Is there anything that makes you feel as rich as getting the first pay cheque from your first “real” job? You know – the job where you didn’t have to wear a paper hat on your head and actually wanted to tell people about?
Well one of the first things you should do with that money is contribute to an RRSP. That way you’ll get to hold on to more of the money you’re now earning.
You see, when you contribute to an RRSP, you don’t have to take the tax deduction in the same year you make the RRSP contribution. You can defer your RRSP tax deduction to another year – such as one of those years when you’re making more money, giving yourself more of a tax break.
And if your new pay cheques have you dreaming of buying a house, an RRSP can help you do that, too. Use an RRSP to put away money and then when the time comes, you can withdraw up to $25,000 from your RRSP to purchase a home. (See the Canada Revenue Agency’s Home Buyer’s Plan guide for details.)
And then there’s – you guessed it – retirement. The plain fact is that the sooner you start contributing to an RRSP, the more money will be in the RRSP at the end, when you want to start withdrawing money from it to live on.
That’s easy enough to understand. Basically all the RRSP contributions you make over the course of a year count as one RRSP contribution each tax year, and, because you have to stop contributing to an RRSP at age 71, there are only so many years you’re able to contribute.
If you start contributing to an RRSP at age 41 and put $1,000 into an RRSP each year, you will have made 30 annual contributions by the time you are 71 and have put away $30,000.
But if you started contributing to an RRSP at 18 instead and did the same thing, you would have made 53 contributions and have put away $53,000.
That’s not really the way it works, though, because putting your money in to an RRSP has a huge advantage over shoving your money under a mattress; the money in an RRSP earns interest and compounds. So in real life, if you contributed $1,000 each year for 30 years in to an RRSP that earned a 5% return, you would have $69,761, which is a whole lot better than $30,000.
Now here’s the big thing that most people don’t realize; when you contribute the money really matters.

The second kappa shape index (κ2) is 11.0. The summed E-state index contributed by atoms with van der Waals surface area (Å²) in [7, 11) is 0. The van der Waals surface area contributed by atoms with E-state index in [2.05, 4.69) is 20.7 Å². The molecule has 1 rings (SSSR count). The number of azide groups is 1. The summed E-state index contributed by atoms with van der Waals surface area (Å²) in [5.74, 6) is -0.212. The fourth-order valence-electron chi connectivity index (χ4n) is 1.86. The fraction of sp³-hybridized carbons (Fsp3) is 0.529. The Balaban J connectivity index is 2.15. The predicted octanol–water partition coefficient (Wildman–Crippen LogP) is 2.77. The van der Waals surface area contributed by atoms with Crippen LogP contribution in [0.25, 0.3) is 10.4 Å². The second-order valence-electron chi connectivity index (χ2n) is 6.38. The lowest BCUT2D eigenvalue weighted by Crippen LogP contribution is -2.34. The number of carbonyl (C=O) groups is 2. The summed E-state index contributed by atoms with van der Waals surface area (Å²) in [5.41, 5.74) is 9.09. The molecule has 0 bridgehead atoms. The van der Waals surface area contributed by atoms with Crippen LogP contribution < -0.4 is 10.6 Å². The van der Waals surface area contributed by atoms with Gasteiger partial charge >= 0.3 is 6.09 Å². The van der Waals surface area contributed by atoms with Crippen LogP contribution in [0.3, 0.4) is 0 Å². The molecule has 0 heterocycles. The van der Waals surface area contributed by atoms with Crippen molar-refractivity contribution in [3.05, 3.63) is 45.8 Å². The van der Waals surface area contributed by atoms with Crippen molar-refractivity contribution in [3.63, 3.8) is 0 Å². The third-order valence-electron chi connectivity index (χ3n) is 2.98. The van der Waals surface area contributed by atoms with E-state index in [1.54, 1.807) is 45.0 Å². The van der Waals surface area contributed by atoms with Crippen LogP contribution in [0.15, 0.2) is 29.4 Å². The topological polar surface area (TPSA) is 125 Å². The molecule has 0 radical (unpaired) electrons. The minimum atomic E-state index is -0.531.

Let’s take a closer look at the 30 years of contribution scenario.
Suppose that over the course of the 30 years, you contributed $1,000 the first 15 years, and then nothing the next 15 years. With a 5% return rate, you would end up with $47,103 in your RRSP.
Then turn it around and suppose that instead, you contributed nothing the first fifteen years, and then$1,000 each year for the next 15 years. With the same 5% return rate, this time you would end up with only $22,658 in your RRSP – less than half than you would have if you had contributed when you were younger! (See this comparison in chart form.)
Okay, you’re convinced. Good! Setting up an RRSP account is easy. When you’re ready to make your RRSP contribution, just go to any bank , credit union or other financial institution and tell them what you want to do.
You don’t have to make a hefty donation at this point to make a difference. The $1,000 mentioned in this article is just an example. Five hundred dollars, $250 – whatever amount you can put away right now will make a big difference later on.
And when you’re ready to do your income tax, don’t forget that SnapTax, the super easy way to get your income tax completed and filed using your iPhone, handles RRSP deductions. Don’t have an iPhone? TurboTax Online is also easy to use and will help you maximize your income tax deductions.
Oh and the rest of that first real pay cheque? Definitely some kind of celebration is in order.